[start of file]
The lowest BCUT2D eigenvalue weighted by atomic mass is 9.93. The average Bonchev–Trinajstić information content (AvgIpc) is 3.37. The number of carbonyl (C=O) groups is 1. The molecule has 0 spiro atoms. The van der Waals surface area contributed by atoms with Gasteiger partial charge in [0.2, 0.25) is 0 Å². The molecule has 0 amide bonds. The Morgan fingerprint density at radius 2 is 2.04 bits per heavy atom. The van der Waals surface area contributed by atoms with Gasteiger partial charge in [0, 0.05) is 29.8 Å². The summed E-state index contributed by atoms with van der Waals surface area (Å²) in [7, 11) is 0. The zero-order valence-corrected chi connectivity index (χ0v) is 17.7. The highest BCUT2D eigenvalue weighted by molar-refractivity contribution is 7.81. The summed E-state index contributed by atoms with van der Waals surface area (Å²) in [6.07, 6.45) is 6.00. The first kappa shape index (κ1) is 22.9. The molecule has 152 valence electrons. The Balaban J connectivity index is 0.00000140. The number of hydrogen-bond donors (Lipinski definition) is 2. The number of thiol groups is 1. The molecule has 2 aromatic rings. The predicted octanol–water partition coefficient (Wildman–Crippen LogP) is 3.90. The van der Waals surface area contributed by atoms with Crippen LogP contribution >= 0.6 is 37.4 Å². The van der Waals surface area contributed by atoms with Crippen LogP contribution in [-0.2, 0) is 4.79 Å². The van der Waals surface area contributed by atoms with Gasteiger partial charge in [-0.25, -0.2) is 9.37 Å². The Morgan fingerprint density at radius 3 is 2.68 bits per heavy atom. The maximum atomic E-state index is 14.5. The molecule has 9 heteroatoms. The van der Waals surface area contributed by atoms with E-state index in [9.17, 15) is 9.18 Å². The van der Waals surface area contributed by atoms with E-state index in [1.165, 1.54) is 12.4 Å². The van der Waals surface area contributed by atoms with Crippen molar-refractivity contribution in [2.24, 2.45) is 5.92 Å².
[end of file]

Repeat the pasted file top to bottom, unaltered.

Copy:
The lowest BCUT2D eigenvalue weighted by atomic mass is 9.93. The average Bonchev–Trinajstić information content (AvgIpc) is 3.37. The number of carbonyl (C=O) groups is 1. The molecule has 0 spiro atoms. The van der Waals surface area contributed by atoms with Gasteiger partial charge in [0.2, 0.25) is 0 Å². The molecule has 0 amide bonds. The Morgan fingerprint density at radius 2 is 2.04 bits per heavy atom. The van der Waals surface area contributed by atoms with Gasteiger partial charge in [0, 0.05) is 29.8 Å². The summed E-state index contributed by atoms with van der Waals surface area (Å²) in [7, 11) is 0. The zero-order valence-corrected chi connectivity index (χ0v) is 17.7. The highest BCUT2D eigenvalue weighted by molar-refractivity contribution is 7.81. The summed E-state index contributed by atoms with van der Waals surface area (Å²) in [6.07, 6.45) is 6.00. The first kappa shape index (κ1) is 22.9. The molecule has 152 valence electrons. The Balaban J connectivity index is 0.00000140. The number of hydrogen-bond donors (Lipinski definition) is 2. The number of thiol groups is 1. The molecule has 2 aromatic rings. The predicted octanol–water partition coefficient (Wildman–Crippen LogP) is 3.90. The van der Waals surface area contributed by atoms with Crippen LogP contribution >= 0.6 is 37.4 Å². The van der Waals surface area contributed by atoms with Crippen LogP contribution in [-0.2, 0) is 4.79 Å². The van der Waals surface area contributed by atoms with Gasteiger partial charge in [-0.25, -0.2) is 9.37 Å². The Morgan fingerprint density at radius 3 is 2.68 bits per heavy atom. The maximum atomic E-state index is 14.5. The molecule has 9 heteroatoms. The van der Waals surface area contributed by atoms with E-state index in [9.17, 15) is 9.18 Å². The van der Waals surface area contributed by atoms with E-state index in [1.165, 1.54) is 12.4 Å². The van der Waals surface area contributed by atoms with Crippen molar-refractivity contribution in [2.24, 2.45) is 5.92 Å².